Harrington v. State of Nevada, No. 2:2018cv00009 - Document 25 (D. Nev. 2018)

Court Description: ORDER Granting Defendant's 8 Motion to Dismiss. Plaintiff may file an amended complaint by 9/28/2018. The failureto do so will result in the closing of this case. Signed by Judge Andrew P. Gordon on 9/6/2018. (Copies have been distributed pursuant to the NEF - SLD)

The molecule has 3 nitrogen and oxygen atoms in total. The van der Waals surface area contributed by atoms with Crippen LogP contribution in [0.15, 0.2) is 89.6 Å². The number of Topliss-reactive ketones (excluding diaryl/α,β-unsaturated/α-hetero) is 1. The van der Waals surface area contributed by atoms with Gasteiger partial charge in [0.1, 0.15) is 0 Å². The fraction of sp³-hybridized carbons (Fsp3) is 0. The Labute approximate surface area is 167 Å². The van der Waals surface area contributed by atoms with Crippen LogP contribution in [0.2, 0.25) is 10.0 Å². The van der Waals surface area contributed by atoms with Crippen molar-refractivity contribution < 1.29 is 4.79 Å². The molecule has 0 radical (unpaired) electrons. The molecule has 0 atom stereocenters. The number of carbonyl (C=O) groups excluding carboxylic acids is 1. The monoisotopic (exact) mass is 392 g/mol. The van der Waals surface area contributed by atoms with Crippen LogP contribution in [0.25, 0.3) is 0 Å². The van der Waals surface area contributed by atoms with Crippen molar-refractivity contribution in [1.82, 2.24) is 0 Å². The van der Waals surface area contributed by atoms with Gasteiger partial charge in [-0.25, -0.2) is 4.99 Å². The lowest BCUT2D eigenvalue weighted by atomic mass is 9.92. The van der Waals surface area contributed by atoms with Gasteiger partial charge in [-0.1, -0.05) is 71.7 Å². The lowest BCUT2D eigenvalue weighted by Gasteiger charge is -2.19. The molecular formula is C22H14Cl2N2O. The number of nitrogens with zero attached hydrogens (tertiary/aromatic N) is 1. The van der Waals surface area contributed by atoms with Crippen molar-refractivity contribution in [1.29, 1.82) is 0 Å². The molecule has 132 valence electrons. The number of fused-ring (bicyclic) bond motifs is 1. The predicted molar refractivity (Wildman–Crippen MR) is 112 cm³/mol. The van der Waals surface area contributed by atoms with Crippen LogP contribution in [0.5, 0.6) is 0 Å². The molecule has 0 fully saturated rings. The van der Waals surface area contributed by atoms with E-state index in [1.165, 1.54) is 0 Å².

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Harrington v. State of Nevada Doc. 25 1 UNITED STATES DISTRICT COURT 2 DISTRICT OF NEVADA 3 Colleen Harrington, 4 Plaintiff 5 v. 6 State of Nevada, ex rel. Nevada System of Higher Education, College of Southern 7 Nevada, 8 Case No.: 2:18-cv-00009-APG-PAL Order Granting Defendant’s Motion to Dismiss [ECF No. 8] Defendants 9 Colleen Harrington sued her employer, the College of Southern Nevada (CSN), for 10 violations of the Fourteenth Amendment under 42 U.S.C. § 1983, Title VII, Nevada Revised 11 Statutes § 613.340, and the Equal Pay Act/Fair Labor Standards Act (FLSA).1 CSN moves to 12 dismiss the complaint.2 Harrington voluntarily dropped her § 1983 claim in response to CSN’s 13 motion, so I grant the motion to dismiss that claim. Because the State of Nevada, and thus CSN,3 14 is immune from suit under the FLSA, I dismiss that claim with prejudice. I also find that 15 Harrington has failed to plead sufficient facts to state a claim for retaliation, so I dismiss that 16 claim without prejudice. 17 // 18 // 19 20 21 1 ECF No. 1. 2 ECF No. 8. 3 CSN is a branch of the State University governed by a Board of Regents, as created in the Nevada Constitution, Art. 11, sec. 4. It is sued by naming the State of Nevada, ex rel. Board of 22 Regents of the Nevada System of Higher Education on behalf of the College of Southern Nevada. Nev. Rev. Stat. §§ 396.020, 41.031(2). The named defendant in this case is the State of 23 Nevada, but I refer to the defendant as CSN because that is the entity alleged to have caused Harrington’s injury. Dockets.Justia.com 1 I. BACKGROUND 2 Harrington is a tenured professor at CSN.4 In August 2016 she filed a charge of 3 discrimination with the Equal Employment Opportunity Commission (EEOC) alleging sex 4 discrimination.5 Just over a year later, she filed a second charge of discrimination alleging 5 retaliation for filing her first EEOC complaint.6 Harrington received a notice of right to sue for 6 the retaliation charge on October 17, 2017,7 and filed her complaint in this case on January 3, 7 2018.8 8 Harrington alleges that after she filed her initial charge of discrimination with the EEOC, 9 CSN “engaged in a pattern of retaliation and harassment” that included: 10 11 12 13 14 15 Denial of tenure in retaliation for filing an EEOC complaint Refusal or delay in using her textbook Exclusion from meetings Refusal to communicate regarding work-related issues Hostile demeanor, and Other acts of retaliation and discrimination9 Harrington further asserts that she was paid less than her male peers for certain work, or not paid at all for work for which male peers were paid.10 16 17 18 19 20 4 ECF No. 1 at ¶ 38. 5 Id. at ¶ 15. 6 Id. at ¶¶ 16, 18. 7 Id. at ¶ 17. 8 ECF No. 1. Harrington also filed an amended complaint (ECF No. 16) along with her opposition to the motion to dismiss. The amended complaint was not timely filed to qualify as 21 an amendment as a matter of right under Federal Rule of Civil Procedure 15(a)(1). Harrington 22 did not obtain CSN’s consent or leave of the court to file it under Rule 15(a)(2). Therefore, the original complaint remains the operative complaint. 23 9 ECF No. 1 at ¶ 18. 10 Id. at ¶ 19. 2 1 Harrington’s complaint asserts three causes of action: violations of the Equal Protection 2 Clause of the Fourteenth Amendment under § 1983; retaliation in violation of Title VII and 3 § 613.340; and violation of the Equal Pay Act/FLSA. CSN moves to dismiss all three claims. 4 CSN contends that it is entitled to sovereign immunity from Harrington’s FLSA claim because it 5 is an arm of the State. CSN also contends that it is not a “person” who can be sued under § 1983. 6 Finally, CSN argues that Harrington’s complaint does not allege enough facts to support her 7 allegations of retaliation and therefore fails to state a claim for relief.11 In Harrington’s 8 opposition, she abandons her § 1983 claim. As to her claims of retaliation and violations of the 9 FLSA, she argues that Congress abrogated states’ sovereign immunity for FLSA claims and that 10 she has pleaded enough facts to support her retaliation claim. 11 II. DISCUSSION 12 A properly pleaded complaint must provide a “short and plain statement of the claim 13 showing that the pleader is entitled to relief.”12 While Rule 8 does not require detailed factual 14 allegations, it demands more than “labels and conclusions” or a “formulaic recitation of the 15 elements of a cause of action.”13 The complaint must set forth coherently “who is being sued, 16 for what relief, and on what theory, with enough detail to guide discovery.”14 “Factual 17 allegations must be enough to rise above the speculative level.”15 To survive a motion to 18 19 20 21 22 23 11 ECF No. 8 at 3–4. 12 FED. R. CIV. P. 8(a)(2); Bell Atl. Corp. v. Twombly, 550 U.S. 544, 555 (2007). 13 Ashcroft v. Iqbal, 556 U.S. 662, 678 (2009). 14 See, e.g., McHenry v. Renne, 84 F.3d 1172, 1178 (9th Cir. 1995). 15 Twombly, 550 U.S. at 555. 3 1 dismiss, a complaint must “contain[] enough facts to state a claim to relief that is plausible on its 2 face.”16 3 District courts must apply a two-step approach when considering motions to dismiss.17 4 First, the court must accept as true all well-pleaded factual allegations and draw all reasonable 5 inferences from the complaint in the plaintiff’s favor.18 Legal conclusions, however, are not 6 entitled to the same assumption of truth even if cast in the form of factual allegations.19 Mere 7 recitals of the elements of a cause of action, supported only by conclusory statements, do not 8 suffice.20 Second, the court must consider whether the factual allegations in the complaint allege 9 a plausible claim for relief.21 A claim is facially plausible when the complaint alleges facts that 10 allow the court to draw a reasonable inference that the defendant is liable for the alleged 11 misconduct.22 Where the complaint does not permit the court to infer more than the mere 12 possibility of misconduct, the complaint has “alleged—but it has not shown—that the pleader is 13 entitled to relief.”23 When the claims have not crossed the line from conceivable to plausible, the 14 complaint must be dismissed.24 “Determining whether a complaint states a plausible claim for 15 16 17 18 19 20 21 22 23 16 Iqbal, 556 U.S. at 696 (internal quotation marks and citation omitted). 17 Id. at 679. 18 Id.; Brown v. Elec. Arts, Inc., 724 F.3d 1235, 1247–48 (9th Cir. 2013). 19 Iqbal, 556 U.S. at 679; Brown, 724 F.3d at 1248. 20 Iqbal, 556 U.S. at 678. 21 Id. at 679. 22 Id. at 663. 23 Id. at 679 (internal quotation marks and citation omitted). 24 Twombly, 550 U.S. at 570. 4 1 relief will . . . be a context-specific task that requires the [district] court to draw on its judicial 2 experience and common sense.”25 3 A. 4 Harrington withdraws her § 1983 claim in her opposition to CSN’s motion to dismiss.26 Harrington’s § 1983 claim is dismissed with prejudice. 5 Therefore, I dismiss that claim with prejudice. 6 B. 7 CSN argues that it is entitled to sovereign immunity because it is an arm of the State of CSN is entitled to sovereign immunity for Harrington’s FLSA27 claim. 8 Nevada. Harrington responds that Congress abrogated sovereign immunity through the text of 9 the FLSA. 10 “Under the Eleventh Amendment, a state is immune from suit under state or federal law 11 by private parties in federal court absent a valid abrogation of that immunity or an express 12 waiver by the state.”28 Congress can abrogate state sovereign immunity if it both 13 (1) unequivocally expresses its intent to do so, and (2) acts pursuant to a valid exercise of 14 power.29 15 The parties agree that Congress expressed intent to abrogate state sovereign immunity 16 through the FLSA, which explicitly includes state employees, public agencies, and other state 17 employers in its definitions.30 The Supreme Court has held that similar references to the “State” 18 19 20 25 Iqbal, 556 U.S. at 679. 26 ECF No. 19 at 6. 27 Harrington’s complaint titles this claim as “Violation of the Equal Pay Act/Fair Labor Standards Act.” ECF No. 1. The Equal Pay Act is the common title for the 1963 amendments to 21 the FLSA. Harrington’s Equal Pay Act claim is therefore the same as her FLSA claim. 28 22 Mitchell v. Franchise Tax Bd., 209 F.3d 1111, 1115–16 (9th Cir. 2000), abrogated on other grounds as recognized by Hibbs v. Dep’t of Human Res., 273 F.3d 844, 853 n.6 (9th Cir. 2001). 23 29 Seminole Tribe of Florida v. Florida, 517 U.S. 44, 55 (1996). 30 See 29 U.S.C. §§ 203(d), (e)(2)(C), and (x). 5 1 in conjunction with language authorizing suit in federal court were sufficient to constitute intent 2 to abrogate.31 3 Consequently, the question is whether Congress acted pursuant to a valid exercise of 4 power. In Seminole Tribe of Florida v. Florida, the Supreme Court held that Congress cannot 5 abrogate state sovereign immunity by means of its Article I Commerce Clause powers.32 In that 6 case, the Court expressly overruled Pennsylvania v. Union Gas,33 a case in which the Court held 7 that the Commerce Clause gave Congress power to abrogate state sovereign immunity.34 “The 8 Eleventh Amendment restricts the judicial power under Article III, and Article I cannot be used 9 to circumvent the constitutional limitations placed upon federal jurisdiction.”35 Therefore, 10 absent waiver, a state is immune from suit in federal court for violations of the FLSA. 11 A waiver of sovereign immunity will be found “only where stated ‘by the most express 12 language or by such overwhelming implications from the text as [will] leave no room for any 13 other reasonable construction.’”36 Under Nevada Revised Statutes § 41.031(3), the State of 14 Nevada has explicitly refused to waive its sovereign immunity conferred under the Eleventh 15 Amendment. CSN is thus immune from suit under the FLSA in federal court, so I dismiss 16 Harrington’s FLSA claim. 17 18 19 20 21 31 Seminole, 517 U.S. at 56–57. 32 Id. at 72–73. 33 Pennsylvania v. Union Gas, 491 U.S. 1 (1989). 34 Seminole, 517 U.S. at 66. 35 Id. at 72–73. See also, Quillin v. State of Or., 127 F.3d 1136, 1138 (9th Cir. 1997) (“Like the statute at issue in Union Gas, [the] FLSA was passed pursuant to the Commerce Clause,” and 22 absent waiver “federal courts lack jurisdiction to review” FLSA claims brought against the State or its agencies.). 23 36 Edelman v. Jordan, 415 U.S. 651, 673 (1974) (quoting Murray v. Wilson Distilling Co., 213 U.S. 151, 171 (1909)). 6 1 C. 2 Harrington alleges that after she filed the 2016 EEOC charge for discrimination, she was Harrington fails to state a claim for Title VII and § 613.340 retaliation. 3 subjected to “a pattern of retaliation and harassment,” including denial of tenure, refusal to use 4 her textbook, exclusion from meetings, refusal to communicate about work matters, hostile 5 demeanor, and “other acts of retaliation and discrimination.”37 6 Title VII prohibits retaliation by making it unlawful “for an employer to discriminate 7 against any of [its] employees or applicants for employment . . . because [she] has opposed any 8 practice made an unlawful employment practice by this subchapter.”38 To establish a prima facie 9 case of retaliation, “a plaintiff must show (1) involvement in a protected activity, (2) an adverse 10 employment action and (3) a causal link between the two.”39 Because discrimination and 11 retaliation claims under Nevada law are substantially similar to federal claims under Title VII, I 12 will focus on Title VII.40 13 CSN argues that Harrington fails to allege an adverse employment action and a causal 14 connection between the filing of her EEOC complaint and the complained-of activity.41 “An 15 action is cognizable as an adverse employment action if it is reasonably likely to deter employees 16 from engaging in protected activity.”42 “To show the requisite causal link,” a plaintiff must 17 18 19 20 21 37 ECF No. 1 at ¶ 18. 38 42 U.S.C. § 2000e-3(a). 39 Brooks v. City of San Mateo, 229 F.3d 917, 928 (9th Cir. 2000). 40 See Pope v. Motel 6, 114 P.3d 277, 281 (Nev. 2005) (relying on Title VII cases to interpret § 613.340). 41 ECF No. 8 at 6. CSN asks me to take judicial notice of the publicly available meeting minutes for the Nevada System of Higher Education Board of Regents in which Harrington was granted 22 tenure. Even if I considered the meeting minutes, they do not support dismissal. Harrington suggests that her damages arose from an earlier denial of tenure, therefore the fact that she was 23 eventually awarded tenure does not prevent her from possibly stating a claim. 42 Ray v. Henderson, 217 F.3d 1234, 1243 (9th Cir. 2000). 7 1 allege facts “sufficient to raise the inference that her protected activity was the likely reason for 2 the adverse action.”43 A plaintiff’s complaint must also contain sufficient facts to allow for an 3 inference “that the defendant was aware that the plaintiff had engaged in protected activity.”44 4 Harrington has failed to sufficiently plead a claim for Title VII retaliation. Her complaint 5 is sparse, lacking plausible factual allegations that would lead to an inference of a causal 6 connection between the filing her initial EEOC complaint and the complained-of actions by 7 CSN. She simply alleges that the complained-of actions happened after she filed her initial 8 EEOC complaint. She gives no dates for any of the alleged retaliatory conduct, making it 9 impossible to determine whether the events were close enough in time to infer causation. 10 Finally, Harrington’s complaint is silent as to whether or when CSN knew about her initial 11 EEOC complaint. Absent factual allegations giving examples of retaliatory conduct, dates, or a 12 time range for the complained-of activity, Harrington’s complaint does not state a plausible 13 claim for retaliation. Therefore, I dismiss Harrington’s retaliation claim but grant her leave to 14 amend if she can assert additional facts to state a plausible claim. 15 If Harrington amends her complaint, she also should plead additional facts supporting her 16 allegations of adverse employment actions. Harrington’s allegations of denial of tenure and the 17 refusal to use her textbook are sufficiently pleaded. But her other allegations, such as “exclusion 18 from meetings,” “refusal to communicate,” “hostile demeanor,” and “other acts of retaliation,”45 19 are too vague and conclusory to show plausible entitlement to relief. If Harrington wishes to 20 pursue those allegations, she must plead additional facts to support them. 21 22 43 Cohen v. Fred Meyer, Inc., 686 F.2d 793, 796 (9th Cir. 1982). 44 Raad v. Fairbanks N. Star Borough Sch. Dist., 323 F.3d 1185, 1197 (9th Cir. 2003), opinion 23 amended on denial of reh’g, 2003 WL 21027351 (9th Cir. May 8, 2003). 45 ECF No. 1 at ¶ 18. 8 1 III. CONCLUSION 2 IT IS THEREFORE ORDERED that the defendant’s motion to dismiss (ECF No. 8) is 3 granted. Plaintiff Colleen Harrington’s § 1983 claim is dismissed with prejudice. Her FLSA 4 claim is dismissed without prejudice. Her Title VII and § 613.340 retaliation claim is dismissed 5 without prejudice. Plaintiff may file an amended complaint by September 28, 2018. The failure 6 to do so will result in the closing of this case. 7 DATED this 6th day of September, 2018. 8 9 ANDREW P. GORDON UNITED STATES DISTRICT JUDGE 10 11 12 13 14 15 16 17 18 19 20 21 22 23 9